Pubdate: Sun, 08 Feb 2015
Source: Richmond Times-Dispatch (VA)
Copyright: 2015 Media General Communications Holdings, LLC.
Author: Mathew H. Gendle


Throughout its history, the United States' approach to controlling 
recreational intoxicants has varied. Up until the early part of the 
20th century, drug use in the U. S. was completely unfettered - 
heroin, morphine and other substances were sold openly and without 
restriction. In fact, cocaine, various opiates and syringe kits were 
once available for order from the Sears & Roebuck catalog.

Beginning with 1914' s Harrison Narcotics Tax Act, a slew of laws 
burst forth to regulate cocaine, alcohol, marijuana and other drugs 
of abuse. These laws were often the product of blatant racism, 
sensationalism and political theater, and they set the stage for 
current regulations that function as ham-fisted political instruments 
rather than data-backed guardians of public health.

In the second decade of the 21st century, the pendulum is again 
shifting, at least in regard to marijuana control. Several states 
have approved medical marijuana use and have decriminalized personal 
possession, and four have legalized cannabis use for recreational purposes.

After years of teaching and researching effects of U. S. drug policy, 
I have come to agree with what many public-policy, economics and 
health experts have been saying for decades-the current "War on 
Drugs" is an expensive boondoggle. It has not meaningfully reduced 
drug supply, demand, availability or use, and it has wasted billions 
in tax dollars with little to show in return.

In the U. S., this "war" has fostered the world's largest prison 
population, excessive court backlogs, the stigmatization of addiction 
and the erosion of constitutionally protected freedoms.

One of the most significant benefits of ending the "War on Drugs" via 
regulated drug legalization is seldom discussed because its principle 
effect would take place outside our borders. Several countries in 
Latin America- Mexico, Colombia, Peru, Guatemala, Honduras and El 
Salvador - are hosts to widespread violence and civil conflict.

Throughout the region, various criminal and insurgent groups utilize 
the profits of drug trafficking to finance their activities. From 
Peru's Sendero Luminoso, to the FARC and AUC in Colombia, to Mexico's 
Los Zetas, to various Central American gangs including Mara 
Salvatrucha - better known here as MS- 13- the violent actions of 
these groups are overwhelmingly underwritten by the proceeds of 
international cocaine, heroin, marijuana and methamphetamine trafficking.

This drug-funded violence is one of the primary internal pressures 
that underlie the forced displacement of Latin American citizens to 
our borders.

In recent months, this migration, particularly involving 
unaccompanied minors from Central America, has received a great deal 
of attention from the domestic press.

Yet reports seldom connect the movement of these peoples to the role 
of U. S. drug policies in fueling the violence, corruption and 
poverty that contribute to their relocation.

For decades, the United States has pumped billions of taxpayer 
dollars into these countries in various failed attempts to increase 
security and peace in the region. The common-sense solution to the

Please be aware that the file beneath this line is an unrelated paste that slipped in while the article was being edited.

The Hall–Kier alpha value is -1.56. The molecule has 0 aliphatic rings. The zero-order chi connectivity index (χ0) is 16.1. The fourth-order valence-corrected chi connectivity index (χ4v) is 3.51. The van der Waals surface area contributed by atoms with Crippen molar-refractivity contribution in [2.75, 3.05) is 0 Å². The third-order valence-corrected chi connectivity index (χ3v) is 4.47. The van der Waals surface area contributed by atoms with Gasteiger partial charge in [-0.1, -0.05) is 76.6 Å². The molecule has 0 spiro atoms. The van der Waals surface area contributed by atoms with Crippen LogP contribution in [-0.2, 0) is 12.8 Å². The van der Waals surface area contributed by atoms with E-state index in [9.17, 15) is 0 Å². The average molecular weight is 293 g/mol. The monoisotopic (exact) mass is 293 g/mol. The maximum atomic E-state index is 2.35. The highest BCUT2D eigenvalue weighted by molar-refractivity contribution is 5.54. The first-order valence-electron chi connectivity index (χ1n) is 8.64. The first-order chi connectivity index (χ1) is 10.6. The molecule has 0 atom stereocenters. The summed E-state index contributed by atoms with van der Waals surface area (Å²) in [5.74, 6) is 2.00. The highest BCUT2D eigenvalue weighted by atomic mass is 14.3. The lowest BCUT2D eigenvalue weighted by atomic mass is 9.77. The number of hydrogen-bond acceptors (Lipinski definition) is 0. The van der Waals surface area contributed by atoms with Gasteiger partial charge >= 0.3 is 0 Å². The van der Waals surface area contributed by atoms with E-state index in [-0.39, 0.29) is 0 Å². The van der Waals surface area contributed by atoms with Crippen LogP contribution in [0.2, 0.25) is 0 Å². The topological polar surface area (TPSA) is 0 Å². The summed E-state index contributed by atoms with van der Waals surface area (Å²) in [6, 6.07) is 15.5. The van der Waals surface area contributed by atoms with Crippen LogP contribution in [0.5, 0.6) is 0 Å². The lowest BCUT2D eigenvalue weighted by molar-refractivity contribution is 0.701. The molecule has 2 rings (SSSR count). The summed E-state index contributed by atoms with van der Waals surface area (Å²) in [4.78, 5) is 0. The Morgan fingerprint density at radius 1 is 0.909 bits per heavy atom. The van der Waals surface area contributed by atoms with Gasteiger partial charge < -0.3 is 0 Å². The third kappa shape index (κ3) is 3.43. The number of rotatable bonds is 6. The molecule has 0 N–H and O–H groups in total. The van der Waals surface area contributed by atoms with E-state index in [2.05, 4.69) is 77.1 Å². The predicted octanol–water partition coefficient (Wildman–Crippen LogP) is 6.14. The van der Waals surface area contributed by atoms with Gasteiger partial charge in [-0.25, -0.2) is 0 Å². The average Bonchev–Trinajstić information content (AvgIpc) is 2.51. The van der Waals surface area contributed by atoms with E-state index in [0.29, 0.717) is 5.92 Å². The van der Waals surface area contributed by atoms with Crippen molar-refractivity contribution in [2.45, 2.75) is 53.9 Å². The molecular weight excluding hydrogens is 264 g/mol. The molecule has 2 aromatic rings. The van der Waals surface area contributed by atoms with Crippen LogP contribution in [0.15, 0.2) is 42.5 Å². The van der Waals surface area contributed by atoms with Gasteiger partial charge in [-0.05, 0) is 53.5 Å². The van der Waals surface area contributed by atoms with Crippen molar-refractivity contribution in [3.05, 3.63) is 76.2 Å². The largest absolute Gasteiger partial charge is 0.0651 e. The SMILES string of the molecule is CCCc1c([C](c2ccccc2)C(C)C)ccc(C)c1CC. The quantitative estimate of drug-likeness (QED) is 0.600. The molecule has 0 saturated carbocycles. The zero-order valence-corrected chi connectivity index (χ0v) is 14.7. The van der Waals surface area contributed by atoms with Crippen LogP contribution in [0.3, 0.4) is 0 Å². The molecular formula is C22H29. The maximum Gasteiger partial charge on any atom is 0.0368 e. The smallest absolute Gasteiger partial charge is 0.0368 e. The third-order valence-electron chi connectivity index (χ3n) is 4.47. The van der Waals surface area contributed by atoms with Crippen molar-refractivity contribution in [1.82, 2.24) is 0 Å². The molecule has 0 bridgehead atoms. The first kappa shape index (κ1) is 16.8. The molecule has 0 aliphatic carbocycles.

problem of drug-funded violence in Latin America, and the human 
migration it causes, is to legalize and regulate recreational drug 
use within the United States.

The majority of money made through the production and trafficking of 
illegal drugs is never seen by the growers or the street-level 
dealers who move the product to consumers. Rather, these proceeds are 
largely retained by the transnational criminal organizations that 
transport the drugs from their source to the consumer. This 
trafficking is where the real risk lies - and where the real money is made.

A kilo of cocaine worth $ 1,000 in Colombia rises in value to $ 
13,000 as it moves through Guatemala, and ultimately achieves a 
street retail value of more than $ 170,000 on our streets. This 
massive profit is then returned to criminal organizations throughout 
Latin America, where it finances activities that promote civil 
unrest, weakened governments, corruption and human rights abuses.

By regulating and legalizing drugs in the United States, this profit 
margin would vaporize, as would much of the negative activities it supports.

Recent marijuana legalization and decriminalization efforts in a few 
states have resulted in a significant decline in the wholesale price 
of marijuana. Prices have dropped so much that many Mexican growers 
have given up on the crop entirely.

Our record of attempting to curtail use by destroying drugs at their 
source, preventing drugs from crossing our borders and jailing 
street- level distributors and users is not a winning one.

As long as there is a demand for drugs, there will be a supply. And 
as long as mountains of money can be made, transnational trafficking 
networks will be at the ready to meet this demand.

This simple lesson should have been learned from our futile 
experiment with alcohol prohibition. Because the United States 
appears to be unable to meaningfully reduce domestic demand for 
drugs, and has been unsuccessful in curtailing drug production and 
importation, legalization must be considered as a tool to combat 
violence in regions to our south - the benefits of which will also be felt here.
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MAP posted-by: Jay Bergstrom